This unique meeting will bring together directors of imaging centers and program leaders of open access infrastructures. Our goal is to create a platform to explore the frontiers in imaging technologies, discuss common challenges, and strategize how the global imaging community can build a common network to tackle the era of “big data” as well as rapid technological advances in microscopy.View Full Details
How do distributed systems process and use information? How does one relate the coordinated, time-varying behavior of a system, whether it is a flock of animals, an ensemble of neurons, a network of genes, or a set of gates on a circuit board, to the underlying processing individual components, and collectives, may be performing? Answering these questions is a central challenge for diverse fields from biology to engineering. Human intuition for how the different components of a complex and strongly coupled system can work collectively to achieve a computational goal is limited, hindering our understanding of these processes and our ability to design systems that have such architectural and functional features.View Full Details
Co-sponsored by NSF and Janelia, this meeting will bring together thought leaders to discuss how eukaryotes evolved and to explore new opportunities to accelerate understanding of their evolution. We will explore how the study of non-eukaryotic cells and basal eukaryotes can provide insight into the origins of eukaryotic cellular organization, organelles, and eukaryote-specific molecular pathways. Attendees will share key data emerging from genomics, proteomics, informatics, computational biology, structural biology and microscopy, and will highlight the most exciting opportunities for future research. We will discuss gaps in our knowledge and identify specific research areas where the development of new strategies, new methods and new tools would most rapidly propel our understanding of the origins and diversity of eukaryotic cellular processes. The program will include short (15 min) talks, poster sessions and breakout sessions to explore sub-topics in greater depth. Participants and organizers will produce a written summary of the opportunities and potential strategies to accelerate research on the evolution of eukaryotes.View Full Details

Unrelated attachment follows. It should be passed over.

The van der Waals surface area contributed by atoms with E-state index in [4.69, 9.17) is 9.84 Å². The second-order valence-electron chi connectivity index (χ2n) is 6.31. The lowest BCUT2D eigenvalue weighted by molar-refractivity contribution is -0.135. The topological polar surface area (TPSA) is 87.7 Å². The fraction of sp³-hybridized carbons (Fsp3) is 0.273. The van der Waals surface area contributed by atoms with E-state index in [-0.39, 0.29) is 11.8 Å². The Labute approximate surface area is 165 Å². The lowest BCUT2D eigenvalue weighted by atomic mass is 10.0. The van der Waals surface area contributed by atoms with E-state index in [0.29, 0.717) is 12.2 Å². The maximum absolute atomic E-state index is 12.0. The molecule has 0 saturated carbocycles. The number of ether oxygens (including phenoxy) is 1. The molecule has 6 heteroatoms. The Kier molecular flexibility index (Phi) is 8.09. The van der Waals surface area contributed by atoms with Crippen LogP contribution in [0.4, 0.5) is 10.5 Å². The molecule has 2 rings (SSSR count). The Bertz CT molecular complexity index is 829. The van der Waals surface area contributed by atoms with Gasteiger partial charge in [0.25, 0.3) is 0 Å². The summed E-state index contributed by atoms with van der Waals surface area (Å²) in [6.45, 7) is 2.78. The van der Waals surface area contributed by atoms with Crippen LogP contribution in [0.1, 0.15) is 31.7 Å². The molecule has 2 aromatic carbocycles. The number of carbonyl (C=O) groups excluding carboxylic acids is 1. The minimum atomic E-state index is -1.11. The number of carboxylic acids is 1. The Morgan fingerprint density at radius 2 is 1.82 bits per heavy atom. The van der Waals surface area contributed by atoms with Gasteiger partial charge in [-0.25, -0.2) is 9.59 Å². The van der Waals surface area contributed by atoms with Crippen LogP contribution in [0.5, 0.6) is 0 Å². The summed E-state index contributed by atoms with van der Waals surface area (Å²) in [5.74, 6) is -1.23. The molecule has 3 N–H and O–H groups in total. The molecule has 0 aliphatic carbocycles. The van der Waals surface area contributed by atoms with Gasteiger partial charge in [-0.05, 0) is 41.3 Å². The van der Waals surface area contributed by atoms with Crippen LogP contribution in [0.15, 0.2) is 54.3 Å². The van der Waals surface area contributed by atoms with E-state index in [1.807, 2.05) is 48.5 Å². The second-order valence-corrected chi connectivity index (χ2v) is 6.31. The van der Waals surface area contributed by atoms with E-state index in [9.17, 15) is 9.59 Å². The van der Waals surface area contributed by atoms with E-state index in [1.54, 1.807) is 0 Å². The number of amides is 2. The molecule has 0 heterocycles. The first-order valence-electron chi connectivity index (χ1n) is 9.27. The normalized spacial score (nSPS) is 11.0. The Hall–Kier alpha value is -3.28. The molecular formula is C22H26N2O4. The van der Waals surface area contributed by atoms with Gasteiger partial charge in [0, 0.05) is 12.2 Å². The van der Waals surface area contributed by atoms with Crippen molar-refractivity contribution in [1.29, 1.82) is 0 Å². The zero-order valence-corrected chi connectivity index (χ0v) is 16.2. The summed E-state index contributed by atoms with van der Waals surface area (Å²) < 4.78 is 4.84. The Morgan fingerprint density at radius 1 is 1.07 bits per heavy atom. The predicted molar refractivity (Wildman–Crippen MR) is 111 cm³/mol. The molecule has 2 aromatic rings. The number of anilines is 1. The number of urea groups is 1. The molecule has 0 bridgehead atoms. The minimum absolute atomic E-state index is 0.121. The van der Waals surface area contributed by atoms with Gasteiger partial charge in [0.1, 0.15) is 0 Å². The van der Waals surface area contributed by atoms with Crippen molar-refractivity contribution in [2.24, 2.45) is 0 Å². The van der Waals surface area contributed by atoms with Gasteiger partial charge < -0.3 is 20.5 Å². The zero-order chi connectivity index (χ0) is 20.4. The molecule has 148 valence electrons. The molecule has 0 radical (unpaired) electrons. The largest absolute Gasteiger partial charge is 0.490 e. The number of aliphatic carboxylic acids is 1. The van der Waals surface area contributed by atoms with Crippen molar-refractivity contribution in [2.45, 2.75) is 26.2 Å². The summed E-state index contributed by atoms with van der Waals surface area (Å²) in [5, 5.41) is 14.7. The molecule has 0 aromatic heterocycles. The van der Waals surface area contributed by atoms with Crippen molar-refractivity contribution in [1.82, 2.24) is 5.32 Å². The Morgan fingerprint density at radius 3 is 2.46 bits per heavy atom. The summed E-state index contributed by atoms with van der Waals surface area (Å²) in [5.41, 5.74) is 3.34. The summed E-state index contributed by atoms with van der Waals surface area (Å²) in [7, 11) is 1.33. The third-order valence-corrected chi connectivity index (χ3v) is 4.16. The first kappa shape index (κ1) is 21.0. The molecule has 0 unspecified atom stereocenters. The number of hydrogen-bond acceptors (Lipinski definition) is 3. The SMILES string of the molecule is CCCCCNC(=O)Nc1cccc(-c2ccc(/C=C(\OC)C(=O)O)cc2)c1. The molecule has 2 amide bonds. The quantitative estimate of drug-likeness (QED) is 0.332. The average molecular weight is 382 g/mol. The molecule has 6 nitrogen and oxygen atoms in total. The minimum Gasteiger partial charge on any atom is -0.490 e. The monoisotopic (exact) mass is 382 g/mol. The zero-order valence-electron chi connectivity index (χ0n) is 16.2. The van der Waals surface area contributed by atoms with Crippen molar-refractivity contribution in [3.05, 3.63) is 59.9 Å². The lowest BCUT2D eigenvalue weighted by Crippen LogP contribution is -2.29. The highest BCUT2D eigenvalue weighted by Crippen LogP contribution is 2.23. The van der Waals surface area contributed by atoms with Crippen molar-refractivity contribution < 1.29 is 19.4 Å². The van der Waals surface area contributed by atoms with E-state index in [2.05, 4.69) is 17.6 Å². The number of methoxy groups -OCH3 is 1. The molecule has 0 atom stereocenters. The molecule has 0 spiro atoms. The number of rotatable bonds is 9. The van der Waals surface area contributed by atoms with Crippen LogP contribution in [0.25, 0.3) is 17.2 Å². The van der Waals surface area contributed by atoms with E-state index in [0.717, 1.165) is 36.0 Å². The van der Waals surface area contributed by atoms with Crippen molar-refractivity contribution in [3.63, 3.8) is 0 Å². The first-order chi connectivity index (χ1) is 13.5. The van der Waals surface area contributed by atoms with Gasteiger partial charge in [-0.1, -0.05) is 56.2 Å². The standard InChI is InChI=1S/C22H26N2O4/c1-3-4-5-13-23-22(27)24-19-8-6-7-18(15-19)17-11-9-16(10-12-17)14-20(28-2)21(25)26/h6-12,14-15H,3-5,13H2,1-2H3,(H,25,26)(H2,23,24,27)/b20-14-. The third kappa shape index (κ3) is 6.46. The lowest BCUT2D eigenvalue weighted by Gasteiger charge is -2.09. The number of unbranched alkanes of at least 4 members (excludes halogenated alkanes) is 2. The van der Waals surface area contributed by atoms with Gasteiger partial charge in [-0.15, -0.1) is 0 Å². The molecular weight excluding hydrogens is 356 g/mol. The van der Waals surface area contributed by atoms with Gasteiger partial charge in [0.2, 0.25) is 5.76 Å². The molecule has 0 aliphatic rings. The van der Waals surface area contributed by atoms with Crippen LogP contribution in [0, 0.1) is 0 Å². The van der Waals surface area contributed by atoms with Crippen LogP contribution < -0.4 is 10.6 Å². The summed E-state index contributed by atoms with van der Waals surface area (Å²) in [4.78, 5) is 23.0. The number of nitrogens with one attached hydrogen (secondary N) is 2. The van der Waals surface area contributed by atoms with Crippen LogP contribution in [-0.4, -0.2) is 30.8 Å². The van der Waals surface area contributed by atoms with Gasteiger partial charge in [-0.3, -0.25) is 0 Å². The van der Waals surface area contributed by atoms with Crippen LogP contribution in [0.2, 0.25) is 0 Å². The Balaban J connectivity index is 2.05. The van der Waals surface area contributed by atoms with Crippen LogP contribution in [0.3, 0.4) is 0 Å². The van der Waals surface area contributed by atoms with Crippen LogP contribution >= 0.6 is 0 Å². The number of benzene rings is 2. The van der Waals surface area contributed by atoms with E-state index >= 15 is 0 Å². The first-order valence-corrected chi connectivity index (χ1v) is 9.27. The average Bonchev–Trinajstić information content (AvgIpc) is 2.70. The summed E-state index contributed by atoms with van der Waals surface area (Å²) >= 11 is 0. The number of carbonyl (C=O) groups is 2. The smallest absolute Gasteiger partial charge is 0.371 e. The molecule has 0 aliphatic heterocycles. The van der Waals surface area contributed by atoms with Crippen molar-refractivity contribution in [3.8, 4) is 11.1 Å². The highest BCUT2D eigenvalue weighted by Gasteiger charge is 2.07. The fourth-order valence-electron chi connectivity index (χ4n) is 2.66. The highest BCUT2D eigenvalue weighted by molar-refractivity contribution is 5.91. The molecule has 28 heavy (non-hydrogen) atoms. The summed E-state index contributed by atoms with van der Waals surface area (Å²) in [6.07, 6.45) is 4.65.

There exists a rich, foundational, history of investigating neural mechanisms of sensorimotor transformation in the insect ventral nerve cord (VNC). Recently, new methods for genetic manipulation, optical imaging, and large-scale anatomical reconstruction of neural circuits have been applied to study insect nervous systems.View Full Details
Neural circuits large and small implement transfer functions that combine sensory inputs and prior experience to choose a behavioral response. By studying the most convenient animal models —from the giant axon of the squid and the lobster's stomatogastric circuits to Aplysia's synapses and C. elegans' circuits — neuroscientists have stumbled upon some of the operating principles of the nervous system, which were then found to apply broadly across phyla.View Full Details
Dexterous behavior involves sensory processing, coordinate transformations, learning, planning, execution, and online corrections. The multitude of these underlying operations necessitates the involvement of diverse circuits within the brain. The neuronal basis for dexterous actions is being investigated in many model systems (including flies, rodents, monkeys, and humans) and with many experimental techniques (from single cell electrophysiology to whole brain imaging).View Full Details
The generation of cellular resolution connectomes is rapidly advancing with recent examples of wiring diagrams from a variety of neural circuits and species. Connectomes have the promise to constrain existing models of neural circuit function as well as to provide a basis for new theoretical models.View Full Details
Explore Outstanding Phenomena in Animal Behavior
Jointly hosted by Janelia and the Mathematical Sciences Research Institute (MSRI), this program will bring together 15-20 advanced PhD students with complementary expertise who are interested in working at the interface of mathematics and biology. Emphasis will be placed on linking behavior to neural dynamics and exploring the coupling between these processes and the natural sensory environment of the organism. The aim is to educate a new type of global scientist that will work collaboratively in tackling complex problems in cellular, circuit and behavioral biology by combining experimental and computational techniques with rigorous mathematics and physics.
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